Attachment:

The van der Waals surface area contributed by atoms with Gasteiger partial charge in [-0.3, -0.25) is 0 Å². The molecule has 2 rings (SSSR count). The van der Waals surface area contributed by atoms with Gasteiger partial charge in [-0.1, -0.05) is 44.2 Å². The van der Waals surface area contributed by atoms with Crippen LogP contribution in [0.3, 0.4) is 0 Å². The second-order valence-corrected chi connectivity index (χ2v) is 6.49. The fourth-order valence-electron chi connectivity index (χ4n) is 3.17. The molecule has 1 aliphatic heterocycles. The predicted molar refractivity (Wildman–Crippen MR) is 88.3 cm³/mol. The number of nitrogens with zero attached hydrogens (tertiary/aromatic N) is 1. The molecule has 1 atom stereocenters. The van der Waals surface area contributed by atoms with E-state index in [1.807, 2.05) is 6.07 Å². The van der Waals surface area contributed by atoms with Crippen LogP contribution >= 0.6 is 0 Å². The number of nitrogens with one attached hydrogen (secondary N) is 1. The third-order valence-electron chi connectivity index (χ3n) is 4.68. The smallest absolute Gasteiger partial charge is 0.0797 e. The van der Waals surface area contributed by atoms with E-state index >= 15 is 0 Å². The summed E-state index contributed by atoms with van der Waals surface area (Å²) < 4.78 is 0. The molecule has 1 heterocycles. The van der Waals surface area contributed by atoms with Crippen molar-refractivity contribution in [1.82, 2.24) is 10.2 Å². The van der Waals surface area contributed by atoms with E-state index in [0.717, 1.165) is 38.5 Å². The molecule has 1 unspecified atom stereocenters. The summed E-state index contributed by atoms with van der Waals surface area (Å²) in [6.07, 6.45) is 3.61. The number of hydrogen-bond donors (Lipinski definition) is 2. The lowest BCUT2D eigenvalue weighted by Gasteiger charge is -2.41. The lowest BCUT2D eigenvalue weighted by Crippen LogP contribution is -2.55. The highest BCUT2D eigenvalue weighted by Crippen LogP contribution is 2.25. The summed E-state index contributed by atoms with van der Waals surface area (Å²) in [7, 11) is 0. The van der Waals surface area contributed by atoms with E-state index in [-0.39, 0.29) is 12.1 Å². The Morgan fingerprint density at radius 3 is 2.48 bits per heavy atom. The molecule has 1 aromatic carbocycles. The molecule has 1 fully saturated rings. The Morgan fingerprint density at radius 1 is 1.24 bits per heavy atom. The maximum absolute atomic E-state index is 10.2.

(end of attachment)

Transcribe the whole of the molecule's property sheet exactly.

The van der Waals surface area contributed by atoms with Gasteiger partial charge in [-0.3, -0.25) is 0 Å². The molecule has 2 rings (SSSR count). The van der Waals surface area contributed by atoms with Gasteiger partial charge in [-0.1, -0.05) is 44.2 Å². The van der Waals surface area contributed by atoms with Crippen LogP contribution in [0.3, 0.4) is 0 Å². The second-order valence-corrected chi connectivity index (χ2v) is 6.49. The fourth-order valence-electron chi connectivity index (χ4n) is 3.17. The molecule has 1 aliphatic heterocycles. The predicted molar refractivity (Wildman–Crippen MR) is 88.3 cm³/mol. The number of nitrogens with zero attached hydrogens (tertiary/aromatic N) is 1. The molecule has 1 atom stereocenters. The van der Waals surface area contributed by atoms with E-state index in [1.807, 2.05) is 6.07 Å². The van der Waals surface area contributed by atoms with Crippen LogP contribution >= 0.6 is 0 Å². The number of nitrogens with one attached hydrogen (secondary N) is 1. The third-order valence-electron chi connectivity index (χ3n) is 4.68. The smallest absolute Gasteiger partial charge is 0.0797 e. The van der Waals surface area contributed by atoms with E-state index >= 15 is 0 Å². The summed E-state index contributed by atoms with van der Waals surface area (Å²) < 4.78 is 0. The molecule has 1 heterocycles. The van der Waals surface area contributed by atoms with Crippen molar-refractivity contribution in [1.82, 2.24) is 10.2 Å². The van der Waals surface area contributed by atoms with E-state index in [0.717, 1.165) is 38.5 Å². The molecule has 1 unspecified atom stereocenters. The summed E-state index contributed by atoms with van der Waals surface area (Å²) in [6.07, 6.45) is 3.61. The number of hydrogen-bond donors (Lipinski definition) is 2. The lowest BCUT2D eigenvalue weighted by Gasteiger charge is -2.41. The lowest BCUT2D eigenvalue weighted by Crippen LogP contribution is -2.55. The highest BCUT2D eigenvalue weighted by Crippen LogP contribution is 2.25. The summed E-state index contributed by atoms with van der Waals surface area (Å²) in [7, 11) is 0. The van der Waals surface area contributed by atoms with E-state index in [-0.39, 0.29) is 12.1 Å². The Morgan fingerprint density at radius 3 is 2.48 bits per heavy atom. The molecule has 1 aromatic carbocycles. The molecule has 1 fully saturated rings. The Morgan fingerprint density at radius 1 is 1.24 bits per heavy atom. The maximum absolute atomic E-state index is 10.2.